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Sexual Health & Menopause

Changes at Midlife  

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Changes in Hormone Levels

Many changes during the years leading up to menopause (perimenopause) are brought on by changing levels of hormones produced by the ovaries, mainly estrogen.

Estrogen. As the primary “female” hormone, estrogen promotes the growth and health of the female reproductive organs and keeps the vagina moisturized, elastic (stretchy), and well supplied with blood. Estrogen levels generally decline during perimenopause, but they do so in an irregular fashion. Sometimes there can be more estrogen present during perimenopause than in the past.

Estrogen levels generally decline during perimenopause, but they do so in an irregular fashion.

As detailed in the table below, the reduced production of estrogen beginning in perimenopause can affect your sexual function directly, such as through vaginal dryness. It can also do so indirectly, in the form of hot flashes and night sweats, which can drain your energy and undermine your desire for sex as a result. These effects are discussed in detail in the “Causes of Sexual Problems” section of this program.

Progesterone and testosterone. In addition to estrogen, levels of other hormones produced by the ovaries—progesterone (another female hormone) and testosterone (a male androgen hormone produced at lower levels in women)—are also changing during your midlife years, as explained in the table below.

Intermittent decreases in progesterone affect menstrual periods more than they affect sexual function, but age-related declines in testosterone may dampen libido (sex drive) in midlife women, although this remains controversial. The fact that estrogen declines more than testosterone leads some to believe that libido should not decline at menopause. The decline in testosterone in women is solely age-related, not menopause-related, and begins years before perimenopause.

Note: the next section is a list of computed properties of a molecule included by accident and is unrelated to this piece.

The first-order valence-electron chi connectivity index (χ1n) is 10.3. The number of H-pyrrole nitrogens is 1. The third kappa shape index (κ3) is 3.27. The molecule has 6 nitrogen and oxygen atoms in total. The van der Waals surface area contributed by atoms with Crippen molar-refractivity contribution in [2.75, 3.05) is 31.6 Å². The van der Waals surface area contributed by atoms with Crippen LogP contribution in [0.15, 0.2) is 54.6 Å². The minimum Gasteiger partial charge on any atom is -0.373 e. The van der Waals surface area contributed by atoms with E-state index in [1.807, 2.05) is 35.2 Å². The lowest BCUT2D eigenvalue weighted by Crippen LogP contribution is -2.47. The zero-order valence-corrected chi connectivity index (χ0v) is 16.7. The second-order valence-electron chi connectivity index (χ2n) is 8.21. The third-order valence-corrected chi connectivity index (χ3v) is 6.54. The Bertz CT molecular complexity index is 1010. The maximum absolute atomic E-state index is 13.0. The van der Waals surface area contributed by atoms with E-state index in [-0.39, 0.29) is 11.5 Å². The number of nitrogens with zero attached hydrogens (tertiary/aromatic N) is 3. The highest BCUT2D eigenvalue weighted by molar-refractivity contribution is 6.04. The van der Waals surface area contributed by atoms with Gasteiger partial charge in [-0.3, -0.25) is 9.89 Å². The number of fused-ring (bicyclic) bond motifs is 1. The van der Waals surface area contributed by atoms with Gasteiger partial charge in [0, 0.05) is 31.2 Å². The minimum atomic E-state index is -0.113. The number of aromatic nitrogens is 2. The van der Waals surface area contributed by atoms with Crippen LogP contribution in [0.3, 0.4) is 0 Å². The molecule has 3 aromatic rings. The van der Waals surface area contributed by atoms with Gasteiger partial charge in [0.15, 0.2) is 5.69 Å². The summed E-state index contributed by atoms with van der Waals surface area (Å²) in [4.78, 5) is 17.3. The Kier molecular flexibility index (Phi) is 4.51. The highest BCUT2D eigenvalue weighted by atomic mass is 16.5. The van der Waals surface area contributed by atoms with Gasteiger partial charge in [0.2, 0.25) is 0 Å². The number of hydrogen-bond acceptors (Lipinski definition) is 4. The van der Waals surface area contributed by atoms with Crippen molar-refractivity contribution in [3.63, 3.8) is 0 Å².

The rise and fall of women's sex hormones
  Estrogen Progesterone Testosterone
What does this hormone do?
  • Stimulates growth of breast tissue
  • Maintains vaginal blood flow and lubrication
  • Causes lining of the uterus to thicken during the menstrual cycle
  • Keeps vaginal lining elastic
  • Many other functions, including preserving bone
Prepares lining of the uterus for a fertilized egg and helps maintain early pregnancy

Although known as the “male” hormone, testosterone is also important to women’s sexual health:

  • Plays a key role in women’s estrogen production 
  • Contributes to libido
  • May help maintain bone and muscle mass
How do menopause 
and age affect this hormone?
During perimenopause, levels fluctuate and become unpredictable. Eventually, production falls to a very low level. Production stops during menstrual cycles when there is no ovulation and after final menstrual period
  • Levels peak in a woman’s 20s and decline slowly thereafter. By menopause, level is at half of its peak. 
  • Ovaries continue to make testosterone even after estrogen production stops
  • Testosterone production from adrenal glands also declines with aging 
    but continues after menopause
What symptoms may result 
at midlife?
  • High levels can result in bloating, breast tenderness, heavy bleeding
  • Low levels can result in hot flashes, night sweats, palpitations, headaches, insomnia, fatigue, bone loss, vaginal dryness
Lack of progesterone can cause periods to become irregular, heavier, and longer during perimenopause Effects of testosterone decline are uncertain

 

 

 

 

 

 

 

 

 

 

 

 

 

 

 

 

 

 

 

 

 

 

 


Adapted, with permission, from Shifren JL, Hanfling S. Sexuality in Midlife and Beyond: Special Health Report. Harvard Health Publications, Boston, MA. Copyright © 2010 Harvard University.

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